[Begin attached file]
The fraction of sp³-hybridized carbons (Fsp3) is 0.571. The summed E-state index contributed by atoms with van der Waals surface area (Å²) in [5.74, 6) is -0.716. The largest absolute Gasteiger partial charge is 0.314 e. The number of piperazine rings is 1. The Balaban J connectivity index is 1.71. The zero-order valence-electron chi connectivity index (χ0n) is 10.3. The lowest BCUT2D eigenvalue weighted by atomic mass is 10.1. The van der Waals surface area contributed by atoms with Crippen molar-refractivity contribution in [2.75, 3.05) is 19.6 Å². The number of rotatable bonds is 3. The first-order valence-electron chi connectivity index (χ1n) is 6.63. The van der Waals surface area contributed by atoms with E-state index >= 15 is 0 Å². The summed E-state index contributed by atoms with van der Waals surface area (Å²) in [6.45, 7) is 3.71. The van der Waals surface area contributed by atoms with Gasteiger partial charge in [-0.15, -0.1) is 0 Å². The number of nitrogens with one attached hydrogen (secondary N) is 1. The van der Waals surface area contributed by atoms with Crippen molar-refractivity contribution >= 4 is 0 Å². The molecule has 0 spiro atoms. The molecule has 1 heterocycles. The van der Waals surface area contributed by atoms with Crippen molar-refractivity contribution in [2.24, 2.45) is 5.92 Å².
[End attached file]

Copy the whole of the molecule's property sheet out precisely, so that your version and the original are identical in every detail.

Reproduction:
The fraction of sp³-hybridized carbons (Fsp3) is 0.571. The summed E-state index contributed by atoms with van der Waals surface area (Å²) in [5.74, 6) is -0.716. The largest absolute Gasteiger partial charge is 0.314 e. The number of piperazine rings is 1. The Balaban J connectivity index is 1.71. The zero-order valence-electron chi connectivity index (χ0n) is 10.3. The lowest BCUT2D eigenvalue weighted by atomic mass is 10.1. The van der Waals surface area contributed by atoms with Crippen molar-refractivity contribution in [2.75, 3.05) is 19.6 Å². The number of rotatable bonds is 3. The first-order valence-electron chi connectivity index (χ1n) is 6.63. The van der Waals surface area contributed by atoms with E-state index >= 15 is 0 Å². The summed E-state index contributed by atoms with van der Waals surface area (Å²) in [6.45, 7) is 3.71. The van der Waals surface area contributed by atoms with Gasteiger partial charge in [-0.15, -0.1) is 0 Å². The number of nitrogens with one attached hydrogen (secondary N) is 1. The van der Waals surface area contributed by atoms with Crippen molar-refractivity contribution >= 4 is 0 Å². The molecule has 0 spiro atoms. The molecule has 1 heterocycles. The van der Waals surface area contributed by atoms with Crippen molar-refractivity contribution in [2.24, 2.45) is 5.92 Å².